Intangible Opiumism: Why The Phillies Will Make the 2012 Playoffs

The day is September 12th, 2012. Skies are blue and clear, the temperature a warm 76° and a light breeze wafts through the air. The Philadelphia Phillies are 4 games back in the wild card standings with twenty games left to play. The small buzz of hope surrounding the teams playoff chances, are tempered with expectations of soul-crushing, heart-breaking losses.

- A grandpa, thirty years in the future, telling his wide-eyed grandkids about the Phillies 2012 World Series Championship.

I'm a pretty optimistic person. Some would say dangerously optimistic. If the Phillies are down by five runs in the bottom of the ninth with two outs, I'd be the guy calling everyone to watch the amazing comeback that was about to unfold from the bold and fighting players. In fact, one of my favorite memories is the Phillies coming back from six runs down in the bottom of the ninth against the Reds. Somehow, I had a feeling that something special was going to happen that night and that the Phillies were going to come back and win that game. All season long, despite the poor record of the Phillies, scorn and derision from my Twins and Nationals fans brothers and lack of hustle from Jimmy Rollins, I never stopped believing that the Phillies were going to turn things around and make a run.

Surely, you can't be serious, you're probably thinking right now. I mean, there's optimism and then there's just drugs. Look at the odds of the Phillies grabbing a Wild Card spot:

Team Wins Losses GB Playoff Pct
Atlanta Braves 81 62 - 99.1%
San Francisco Giants 80 62 - 98.8%
St. Louis Cardinals 75 67 - 72.1%
Los Angeles Dodgers 74 68 1.0 19.4%
Pittsburgh Pirates 72 69 2.5 5.3%
Milwaukee Brewers 71 71 4.0 1.8%
Philadelphia Phillies 71 71 4.0 1.0%
Arizona Diamondbacks 70 72 5.0 2.5%

Baseball Prospectus as of September 12, 2012

Improbable odds be damned! Just like that night against the Reds, for a while now I've had a feeling, a feeling that something special, something magical was going to happen with our beloved Phillies. Bud Selig added that extra Wild Card spot for a reason and that reason is your 2012 Philadelphia Phillies. The thing is, you can't really explain special feelings especially on TGP where we crave statistical support and logical reasoning. David, RememberThePhitans, Schmenkman, Liz and Joe have already written good pieces in regards to odds, strength of schedule, positivity and questioning just what in the world is going on. I decided to take a slightly different approach on why the Phillies have been winning as of late and why they are going to make the playoffs. Without further ado (save for the jump), I present to you Intangimetrics.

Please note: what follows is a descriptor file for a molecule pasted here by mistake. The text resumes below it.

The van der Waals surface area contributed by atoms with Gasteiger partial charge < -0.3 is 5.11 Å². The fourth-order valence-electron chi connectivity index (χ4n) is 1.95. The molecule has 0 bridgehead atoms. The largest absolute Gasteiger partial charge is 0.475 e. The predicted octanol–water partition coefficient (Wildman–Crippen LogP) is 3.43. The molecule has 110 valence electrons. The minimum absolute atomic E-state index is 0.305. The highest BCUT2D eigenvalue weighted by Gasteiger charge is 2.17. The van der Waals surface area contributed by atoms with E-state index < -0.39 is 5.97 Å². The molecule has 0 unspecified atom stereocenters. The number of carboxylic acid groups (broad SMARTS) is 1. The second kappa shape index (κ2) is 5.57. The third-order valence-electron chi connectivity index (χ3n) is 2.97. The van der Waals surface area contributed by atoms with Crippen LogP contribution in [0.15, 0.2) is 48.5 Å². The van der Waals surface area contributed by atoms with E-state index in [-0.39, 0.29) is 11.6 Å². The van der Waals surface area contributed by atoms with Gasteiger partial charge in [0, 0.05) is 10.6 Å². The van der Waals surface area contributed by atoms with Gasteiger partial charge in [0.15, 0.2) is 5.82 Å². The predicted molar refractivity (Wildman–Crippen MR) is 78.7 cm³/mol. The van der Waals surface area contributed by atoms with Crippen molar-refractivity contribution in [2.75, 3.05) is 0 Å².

Everyone worth their rosin, knows what BABIP is. For those of you who don't it stands for Believing Advantageous Baubles Increase Performance. In layman's terms BABIP is an attempt to mathematically quantify the amount of luck a player or team is receiving from believing in various superstitions, selling their souls, lucky items, rituals, etc. As you've probably guessed, for the majority of the season, the Phillies players were at the bottom of the charts:

If you look closely at the data points, you can just make out the outline of a black cat
walking underneath a ladder

Let's take a quick look at a few of the players who stand out from the others.

Jimmy Rollins

Jimmy's average BABIP has been in the top of the league throughout his entire career so it was quite a surprise to see it drop down so dramatically in 2012. After pouring over video, audio clips and raw data, there is only one possible explanation to attest for his recent string of poor luck: He stopped wearing his lucky underwear.

Lucky underwear is the most preferred bauble of players, ahead of both Phiten titanium necklaces and sacrificing minor leaguers to Baseba'al. Why would Jimmy stop wearing lucky underwear? With a new child on the way, Jimmy and his wife Johari worried that the underwear might have an affect on their unborn baby. He decided to do the unthinkable and washed them, essentially destroying its effectiveness and causing a devastating blow to the team's overall BABIP. Once his daughter Camyrn Drew Rollins was born (May 20th, 2012), he decided it was safe to no longer wash his lucky boxers and saw almost immediate improvements. Expect his BABIP to continue rising through September as his underwear continues to fester with good luck vibes.